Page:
This year we are inviting neighbours to join us in decorating the parklet in front of Gordon House with their crafted wildlife friendly decorations. Feel free to drop by anytime and add your creations to the trees in front of the building! All we ask is that you please respect others by wearing a mask and keeping a safe distance.

This resource on wildlife friendly winter decorations has been done in partnership with the Park People. Please check out their website and Facebook for more information on all of the cool things that they do.


Woven Willow Star

This week Young Ideas and Parks People teamed up to host a virtual crafts workshop – Wildlife Friendly Winter Decorating. One craft that was demonstrated was weaving a star out of a willow branch and tying it with hemp string (instructions below). You can purchase this biodegradable string at the Dollar Tree, and if you are harvesting your own willow then please be mindful of Honourable Harvest Teachings.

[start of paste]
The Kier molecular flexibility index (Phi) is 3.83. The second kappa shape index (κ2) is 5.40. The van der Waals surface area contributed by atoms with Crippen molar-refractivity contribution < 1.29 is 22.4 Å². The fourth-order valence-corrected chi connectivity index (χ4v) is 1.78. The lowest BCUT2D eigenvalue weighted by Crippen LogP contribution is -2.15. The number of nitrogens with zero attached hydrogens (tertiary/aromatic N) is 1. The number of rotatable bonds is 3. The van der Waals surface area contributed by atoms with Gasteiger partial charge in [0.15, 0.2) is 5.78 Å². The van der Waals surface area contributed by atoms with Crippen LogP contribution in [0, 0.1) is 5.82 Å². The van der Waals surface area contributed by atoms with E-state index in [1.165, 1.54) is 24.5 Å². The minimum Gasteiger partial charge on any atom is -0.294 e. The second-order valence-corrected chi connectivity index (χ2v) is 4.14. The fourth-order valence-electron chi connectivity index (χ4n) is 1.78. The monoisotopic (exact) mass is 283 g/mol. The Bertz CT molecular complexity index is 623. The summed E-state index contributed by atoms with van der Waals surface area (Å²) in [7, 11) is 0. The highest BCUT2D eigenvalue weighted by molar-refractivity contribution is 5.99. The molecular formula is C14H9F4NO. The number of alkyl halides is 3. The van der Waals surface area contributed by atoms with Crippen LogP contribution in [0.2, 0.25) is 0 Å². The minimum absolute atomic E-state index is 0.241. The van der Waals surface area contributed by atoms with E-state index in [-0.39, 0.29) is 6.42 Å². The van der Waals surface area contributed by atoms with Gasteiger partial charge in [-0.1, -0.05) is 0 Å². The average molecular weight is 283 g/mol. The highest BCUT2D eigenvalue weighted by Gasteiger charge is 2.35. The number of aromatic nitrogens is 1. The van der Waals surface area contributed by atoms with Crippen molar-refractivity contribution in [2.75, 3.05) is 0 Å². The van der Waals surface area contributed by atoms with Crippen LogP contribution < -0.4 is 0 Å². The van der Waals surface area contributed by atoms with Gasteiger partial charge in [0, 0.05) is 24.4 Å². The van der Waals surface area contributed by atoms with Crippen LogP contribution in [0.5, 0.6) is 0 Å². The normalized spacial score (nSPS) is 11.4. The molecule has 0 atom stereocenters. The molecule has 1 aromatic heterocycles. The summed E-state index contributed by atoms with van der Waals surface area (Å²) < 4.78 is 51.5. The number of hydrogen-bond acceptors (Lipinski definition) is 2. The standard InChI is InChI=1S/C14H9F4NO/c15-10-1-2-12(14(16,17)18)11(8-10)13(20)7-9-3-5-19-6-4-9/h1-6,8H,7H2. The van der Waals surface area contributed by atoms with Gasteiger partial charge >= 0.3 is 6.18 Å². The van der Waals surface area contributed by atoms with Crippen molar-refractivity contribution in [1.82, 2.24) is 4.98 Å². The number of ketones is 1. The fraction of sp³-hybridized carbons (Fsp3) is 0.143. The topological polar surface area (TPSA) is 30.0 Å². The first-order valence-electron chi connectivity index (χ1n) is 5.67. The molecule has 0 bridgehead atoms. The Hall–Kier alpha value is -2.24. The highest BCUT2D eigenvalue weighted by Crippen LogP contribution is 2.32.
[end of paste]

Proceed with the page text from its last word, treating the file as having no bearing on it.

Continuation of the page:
Unwrap your willow from the thin end to the thicker end, and stretch it out as straight as possible, being careful to avoid breaking it. Look at the twig and choose the start and end points of your star -- leave off very thin or bent ends, cutting them away after making the star. We'll be dividing the long section you chose into approximate fifths to make a five pointed star. Start from the thicker end of the twig.
For the length of your first side, estimate 1/5 of your twig by folding the twig gently in half, and choosing a length shorter than about 1/4. Once you've picked that first side length, bend your twig sharply at that point. The twig may bend or partially snap -- Don't worry, either way will work!
Make your second side length by bending the twig again, trying to make the sides equal length. Then repeat, making a third bend.